How many divs do you really want to use in your content? How many tables? (I hope you are not still using tables for design. It’s an antiquated method, and the W3C states that tables should only be used for tabular data, not for layout reasons.) Do I really want to slice this image up into four slices? Or, would it be better to use one image and optimize it to its core? (This is a decision that will depend on the size of the image.)

Here is an example that takes an extreme coding SNAFU situation and turns it into a beautiful thing. Look at the sample page code below. You’ll notice there’s a lot of inline CSS that is causing code bloat, and likely some issues with some browsers being confused about what the CSS wants to have happen.

Code Example 1

By condensing this coding into its minimal form and using CSS to achieve the absolute minimalist markup we can, it is possible to decrease page load time via minification. By observing proper planning and execution, our load time can be ever so slightly minimized above and beyond the call of duty (which is exactly the result we want):

Code Example 2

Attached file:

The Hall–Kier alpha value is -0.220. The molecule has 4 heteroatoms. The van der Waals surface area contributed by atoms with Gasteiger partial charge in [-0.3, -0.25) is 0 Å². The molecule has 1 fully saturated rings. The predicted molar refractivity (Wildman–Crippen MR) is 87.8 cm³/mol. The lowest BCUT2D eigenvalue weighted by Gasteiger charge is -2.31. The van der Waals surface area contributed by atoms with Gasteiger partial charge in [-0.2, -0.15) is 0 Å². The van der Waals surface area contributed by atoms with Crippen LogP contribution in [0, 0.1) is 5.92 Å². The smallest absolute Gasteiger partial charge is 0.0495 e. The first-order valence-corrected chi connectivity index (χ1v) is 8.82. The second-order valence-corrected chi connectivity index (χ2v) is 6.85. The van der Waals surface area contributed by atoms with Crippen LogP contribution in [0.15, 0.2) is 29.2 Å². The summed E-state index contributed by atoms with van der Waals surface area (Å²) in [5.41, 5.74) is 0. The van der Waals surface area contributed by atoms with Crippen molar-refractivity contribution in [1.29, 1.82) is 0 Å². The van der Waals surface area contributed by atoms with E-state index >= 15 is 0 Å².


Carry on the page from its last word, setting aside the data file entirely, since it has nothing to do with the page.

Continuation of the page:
[Click to enlarge]

On an existing website, minify Javascript, CSS and all code bloat

If your site has more than two or three JavaScript files, this counts as over-implementation of JavaScript. The reason this matters is that the more calls to the server your on-page elements make, the more bottlenecks you introduce into your site speed.

The same goes for many CSS files at once. When you add 10 JavaScript files on top of 10 CSS files, it can cause some major speed bottleneck issues.

The general recommendation is to make sure that your server handles no more than two or three JavaScript files and/or two or three CSS files per page in order to keep your server calls in check.

You don’t have to always use minification plug-ins to minimize the impact that multiple JavaScript files have. You should manually perform minification on all of the offending files. The reason for this is that minification plug-ins don’t always perform the proper optimization. In fact, some plug-ins can add even more code bloat.

When in doubt, always go the manual route.

Strive for less than one second load time across all connections and devices

The following quote is from “How Loading Time Affects Your Bottom Line” on the Kissmetrics blog:

Load time is a major contributing factor to page abandonment. The average user has no patience for a page that takes too long to load, and justifiably so.